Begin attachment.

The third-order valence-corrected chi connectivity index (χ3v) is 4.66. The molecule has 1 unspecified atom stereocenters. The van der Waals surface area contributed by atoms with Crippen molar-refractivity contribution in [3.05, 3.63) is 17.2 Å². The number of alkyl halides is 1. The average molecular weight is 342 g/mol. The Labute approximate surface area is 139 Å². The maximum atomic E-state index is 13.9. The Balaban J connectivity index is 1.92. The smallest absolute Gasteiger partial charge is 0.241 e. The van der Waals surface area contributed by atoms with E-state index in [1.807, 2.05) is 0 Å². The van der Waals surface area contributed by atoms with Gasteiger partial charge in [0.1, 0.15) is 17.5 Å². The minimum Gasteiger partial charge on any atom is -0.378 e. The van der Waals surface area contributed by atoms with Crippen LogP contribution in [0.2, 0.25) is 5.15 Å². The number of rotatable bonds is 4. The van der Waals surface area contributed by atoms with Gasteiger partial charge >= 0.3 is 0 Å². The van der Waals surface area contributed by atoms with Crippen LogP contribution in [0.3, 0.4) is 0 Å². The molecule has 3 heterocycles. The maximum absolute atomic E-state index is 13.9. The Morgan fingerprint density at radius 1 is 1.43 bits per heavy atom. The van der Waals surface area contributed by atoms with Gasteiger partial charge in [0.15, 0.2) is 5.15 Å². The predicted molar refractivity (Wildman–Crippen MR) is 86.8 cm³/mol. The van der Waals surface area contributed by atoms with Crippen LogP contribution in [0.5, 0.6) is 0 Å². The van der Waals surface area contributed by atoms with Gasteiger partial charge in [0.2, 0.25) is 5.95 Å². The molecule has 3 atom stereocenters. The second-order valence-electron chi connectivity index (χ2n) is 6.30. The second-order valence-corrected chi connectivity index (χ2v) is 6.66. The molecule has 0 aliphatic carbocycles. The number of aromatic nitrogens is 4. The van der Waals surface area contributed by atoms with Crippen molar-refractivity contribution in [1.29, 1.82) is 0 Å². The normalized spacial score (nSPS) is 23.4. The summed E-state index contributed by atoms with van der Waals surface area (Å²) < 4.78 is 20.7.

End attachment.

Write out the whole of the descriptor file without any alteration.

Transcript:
The third-order valence-corrected chi connectivity index (χ3v) is 4.66. The molecule has 1 unspecified atom stereocenters. The van der Waals surface area contributed by atoms with Crippen molar-refractivity contribution in [3.05, 3.63) is 17.2 Å². The number of alkyl halides is 1. The average molecular weight is 342 g/mol. The Labute approximate surface area is 139 Å². The maximum atomic E-state index is 13.9. The Balaban J connectivity index is 1.92. The smallest absolute Gasteiger partial charge is 0.241 e. The van der Waals surface area contributed by atoms with E-state index in [1.807, 2.05) is 0 Å². The van der Waals surface area contributed by atoms with Gasteiger partial charge in [0.1, 0.15) is 17.5 Å². The minimum Gasteiger partial charge on any atom is -0.378 e. The van der Waals surface area contributed by atoms with Crippen LogP contribution in [0.2, 0.25) is 5.15 Å². The number of rotatable bonds is 4. The van der Waals surface area contributed by atoms with Gasteiger partial charge >= 0.3 is 0 Å². The van der Waals surface area contributed by atoms with Crippen LogP contribution in [0.3, 0.4) is 0 Å². The molecule has 3 heterocycles. The maximum absolute atomic E-state index is 13.9. The Morgan fingerprint density at radius 1 is 1.43 bits per heavy atom. The van der Waals surface area contributed by atoms with Gasteiger partial charge in [0.15, 0.2) is 5.15 Å². The predicted molar refractivity (Wildman–Crippen MR) is 86.8 cm³/mol. The van der Waals surface area contributed by atoms with Crippen LogP contribution in [0.5, 0.6) is 0 Å². The van der Waals surface area contributed by atoms with Gasteiger partial charge in [0.2, 0.25) is 5.95 Å². The molecule has 3 atom stereocenters. The second-order valence-electron chi connectivity index (χ2n) is 6.30. The second-order valence-corrected chi connectivity index (χ2v) is 6.66. The molecule has 0 aliphatic carbocycles. The number of aromatic nitrogens is 4. The van der Waals surface area contributed by atoms with Crippen molar-refractivity contribution in [1.29, 1.82) is 0 Å². The normalized spacial score (nSPS) is 23.4. The summed E-state index contributed by atoms with van der Waals surface area (Å²) < 4.78 is 20.7.